"The Love of Objects"

(For Jules)


“What kind of madness is it,” writes the American poet Maggie Nelson in her book Bluets, “to be in love with something constitutionally incapable of loving you back.”

But I think that if you love something long enough, even if it is an object, it will love you back at some point.

When I was a child I had a close relationship with a mountain. I used to go there after school in the afternoons. It consoled me. I have to admit I was very lonely and sad at that time. One could ask of course, Is the mountain an object? The mountain is a mountain. But my mountain is a mountain in the same way your blue cup is a blue cup. You love to drink coffee out of that cup every morning and you refuse to wash it. Your sister bought this cup for you in Morocco. It is very precious to me, you say.

Objects. DingeChoses. Our attitude towards them is very different. You cling to them. For me it has been easy to leave things behind. Objects could tell too much. When I left a place, a person, a country, I left behind the objects connected to it. Not you. When we moved, I forced you to throw things away. This has been hard for you. Months later you still say, I should have kept this.

Misplaced objects create chaos. I fear chaos. You thrive from it. You say it gives you a feeling of being alive. But I suspect that you need the additional weight. Your body is so light. In bed I see your back towards me, your neck, your ribs. Your body is the slim body of a boy’s. Whereas I have grown into a woman’s body. As much as I always liked to disappear, this body of mine keeps me on earth.

Your sister is as light as you are. I saw the two of you once through the windows of your parent’s house. I was in the garden. It was late evening. The two of you looked so beautiful together. Apollo and Artemis, I thought. The things connected to these gods are called “attributes.” What could my attributes be? It is not for me to know.

Lately my attitude towards things is changing. I am 37 now. I have started to enjoy feeling attached to things. I have started to enjoy dependency. I keep thinking of things I used to own. Things I left when moving. Things I gave away. Things I lost in a friend’s damp basement. Ten years ago a therapist asked me about the way I had decorated my room. Were there photos on the wall, seashells on the window sill, memories of some kind? No, I said, nothing like that. I don’t own much furniture. A mattress, but no bed. A desk that I found on the side of the road. A chair. Books, but no bookshelf. A laptop. Flowers in a glass (yellow tulips that I bought at the market). Beside the laptop, maybe a coffee cup, half-empty. I prefer to live in places with a view, I said. I prefer silences.

The therapist said something that you have repeated back to me years after. A sentence that has haunted me: Your loneliness is the price for your independence.

But maybe, if I had a place of my own, a house, I would have put up shelves and assembled all the things I ever owned in visible storage. I would have walked along the shelves every evening touching the smooth surface of a wooden matryoshka or turn the volume button of an antique radio.

In Rilke’s Malte, the mother enters his room at night with a lamp to say goodnight. Her presence returns every object in the room to its rightful place. “Don’t be afraid”, she says, “it’s me.”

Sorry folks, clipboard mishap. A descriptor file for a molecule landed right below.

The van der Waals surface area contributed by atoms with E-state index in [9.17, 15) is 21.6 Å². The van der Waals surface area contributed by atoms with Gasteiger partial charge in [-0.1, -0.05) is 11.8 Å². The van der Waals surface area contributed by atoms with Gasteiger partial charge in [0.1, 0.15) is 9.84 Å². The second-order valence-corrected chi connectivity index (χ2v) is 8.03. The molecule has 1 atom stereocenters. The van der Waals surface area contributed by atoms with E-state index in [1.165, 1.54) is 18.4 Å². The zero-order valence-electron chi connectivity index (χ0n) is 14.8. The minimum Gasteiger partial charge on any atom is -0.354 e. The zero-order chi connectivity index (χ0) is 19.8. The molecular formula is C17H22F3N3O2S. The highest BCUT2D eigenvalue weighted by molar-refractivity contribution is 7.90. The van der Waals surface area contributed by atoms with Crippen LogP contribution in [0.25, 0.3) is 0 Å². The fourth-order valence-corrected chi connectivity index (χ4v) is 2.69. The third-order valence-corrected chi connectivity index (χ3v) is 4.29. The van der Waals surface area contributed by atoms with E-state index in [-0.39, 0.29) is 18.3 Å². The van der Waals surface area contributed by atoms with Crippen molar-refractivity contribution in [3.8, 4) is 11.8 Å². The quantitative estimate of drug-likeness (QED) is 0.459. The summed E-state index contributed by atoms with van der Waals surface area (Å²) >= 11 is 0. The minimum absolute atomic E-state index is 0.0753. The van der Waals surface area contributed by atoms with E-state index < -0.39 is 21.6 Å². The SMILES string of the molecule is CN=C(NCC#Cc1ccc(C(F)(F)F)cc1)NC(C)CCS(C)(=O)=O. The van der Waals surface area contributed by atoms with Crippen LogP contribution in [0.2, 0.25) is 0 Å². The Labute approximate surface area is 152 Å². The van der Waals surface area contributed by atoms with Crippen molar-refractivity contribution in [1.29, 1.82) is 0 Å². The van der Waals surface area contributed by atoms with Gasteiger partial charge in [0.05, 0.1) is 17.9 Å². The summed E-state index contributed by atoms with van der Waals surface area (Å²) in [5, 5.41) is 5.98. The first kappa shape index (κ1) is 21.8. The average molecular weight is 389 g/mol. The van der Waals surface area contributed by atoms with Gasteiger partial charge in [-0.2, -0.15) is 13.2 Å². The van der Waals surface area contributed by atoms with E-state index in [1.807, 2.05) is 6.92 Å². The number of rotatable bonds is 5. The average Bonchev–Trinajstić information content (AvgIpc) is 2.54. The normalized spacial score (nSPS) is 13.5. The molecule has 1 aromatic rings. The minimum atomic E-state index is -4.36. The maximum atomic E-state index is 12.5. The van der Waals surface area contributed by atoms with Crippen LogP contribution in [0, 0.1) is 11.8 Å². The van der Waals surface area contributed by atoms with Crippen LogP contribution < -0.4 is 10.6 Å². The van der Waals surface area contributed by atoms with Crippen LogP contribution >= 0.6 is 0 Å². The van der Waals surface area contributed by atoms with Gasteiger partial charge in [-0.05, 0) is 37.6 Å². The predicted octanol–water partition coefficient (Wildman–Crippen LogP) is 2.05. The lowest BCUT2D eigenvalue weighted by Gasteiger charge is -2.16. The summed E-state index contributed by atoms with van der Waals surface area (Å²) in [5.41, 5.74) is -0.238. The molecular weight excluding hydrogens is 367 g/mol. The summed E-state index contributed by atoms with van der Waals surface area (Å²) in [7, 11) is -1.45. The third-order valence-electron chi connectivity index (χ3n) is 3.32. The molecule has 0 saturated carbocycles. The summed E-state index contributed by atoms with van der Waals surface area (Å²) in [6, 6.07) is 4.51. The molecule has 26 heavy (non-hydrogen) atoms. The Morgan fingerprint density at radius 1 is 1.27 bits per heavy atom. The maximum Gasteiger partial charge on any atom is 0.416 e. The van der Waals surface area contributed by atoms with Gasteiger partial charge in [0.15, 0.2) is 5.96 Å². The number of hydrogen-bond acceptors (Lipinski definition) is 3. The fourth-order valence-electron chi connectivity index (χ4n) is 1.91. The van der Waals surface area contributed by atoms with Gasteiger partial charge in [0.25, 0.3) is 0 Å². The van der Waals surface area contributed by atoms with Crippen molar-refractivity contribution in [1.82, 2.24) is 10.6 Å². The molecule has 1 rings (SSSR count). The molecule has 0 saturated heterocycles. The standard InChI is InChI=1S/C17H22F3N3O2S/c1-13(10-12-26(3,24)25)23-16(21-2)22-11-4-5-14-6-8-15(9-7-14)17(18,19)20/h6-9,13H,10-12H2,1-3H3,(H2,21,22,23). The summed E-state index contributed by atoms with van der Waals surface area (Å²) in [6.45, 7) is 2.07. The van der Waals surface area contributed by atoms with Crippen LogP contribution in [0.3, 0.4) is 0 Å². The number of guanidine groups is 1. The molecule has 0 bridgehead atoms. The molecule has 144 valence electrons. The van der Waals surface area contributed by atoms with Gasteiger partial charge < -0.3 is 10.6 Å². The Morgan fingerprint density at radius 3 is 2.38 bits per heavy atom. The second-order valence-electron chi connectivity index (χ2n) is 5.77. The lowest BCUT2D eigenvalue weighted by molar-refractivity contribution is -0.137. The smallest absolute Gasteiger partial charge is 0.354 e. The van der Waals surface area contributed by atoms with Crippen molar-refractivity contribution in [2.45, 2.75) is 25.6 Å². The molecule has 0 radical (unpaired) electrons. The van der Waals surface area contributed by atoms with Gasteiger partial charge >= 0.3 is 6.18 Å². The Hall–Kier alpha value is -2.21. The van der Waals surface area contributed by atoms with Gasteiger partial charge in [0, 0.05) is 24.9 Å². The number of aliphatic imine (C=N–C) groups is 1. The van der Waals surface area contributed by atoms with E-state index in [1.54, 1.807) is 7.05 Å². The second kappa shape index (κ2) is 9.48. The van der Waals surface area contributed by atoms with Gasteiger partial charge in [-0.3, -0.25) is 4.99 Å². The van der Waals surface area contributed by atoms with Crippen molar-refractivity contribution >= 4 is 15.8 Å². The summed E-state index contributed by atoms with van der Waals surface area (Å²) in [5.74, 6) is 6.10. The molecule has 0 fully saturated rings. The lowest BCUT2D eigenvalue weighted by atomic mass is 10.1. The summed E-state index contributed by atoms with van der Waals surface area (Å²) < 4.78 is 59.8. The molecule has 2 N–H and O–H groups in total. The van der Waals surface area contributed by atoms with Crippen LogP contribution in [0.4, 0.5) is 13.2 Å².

Don’t be afraid.

My earliest nightmare has been the cushion dream. I am wrapped way too tight in a big blanket, around me a sea of cushions and more blankets. I have to fold them. Tidy them up. But it’s too much. It is just too much.

This must have been around the time my mother had started sleeping in the living room. Half a year later, she and I moved into the flat near the river. After school I spent the afternoons by myself. O to be alone in the maternal flat! O to be alone! It was blissful as much as it was lonely. It was a very small flat with very thin walls and my mother was very oblivious to the fact that I could hear everything that was going on in the living room, especially at night. She was oblivious to many things. When my father came to pick me up for a weekend visit he criticized my appearance: unwashed hair, uncut nails, shabby clothes. I hadn’t noticed. I wanted my father to like me, because I loved him very much.

But I had the mountain. When I was standing at the top I could see the river, the zoo with its animal noises and smells, even my school. These funny trees were growing there. I called them monkeybread trees – I don’t know why. I climbed the trees and sat among the branches. I was always in expectation of something big waiting for me. I knew: The mountain would take care of me. One day I found a bird’s nest in the leaves. It was made of pine needles, moss and birch bark. It was the most perfect little thing I ever saw.

That's what I would like my house to be made of, I thought.


O night without objects.

O mother without a light.

What about your mother? Did she enter your room with a light? Did you and your sister share a room?

I never asked.


In my memory I am a child in bed at night. Windows closed. Doors shut. No curtains. There is a cockle stove in the corner beside the door, heated in the early mornings by my mother. Inside my room, things are moving through the darkness. I give them new names: Boat. Moon. Spider. I am nine years old. I touch the cold stones of the cockle stove with my hands. What’s inside, I wonder.

About the author

Anne Klapperstück lives in Dublin. Originally from Halle, Germany, she studied at the German Institute for Literature in Leipzig and published short stories in German and Irish literary journals and anthologies. 


Anne Klapperstück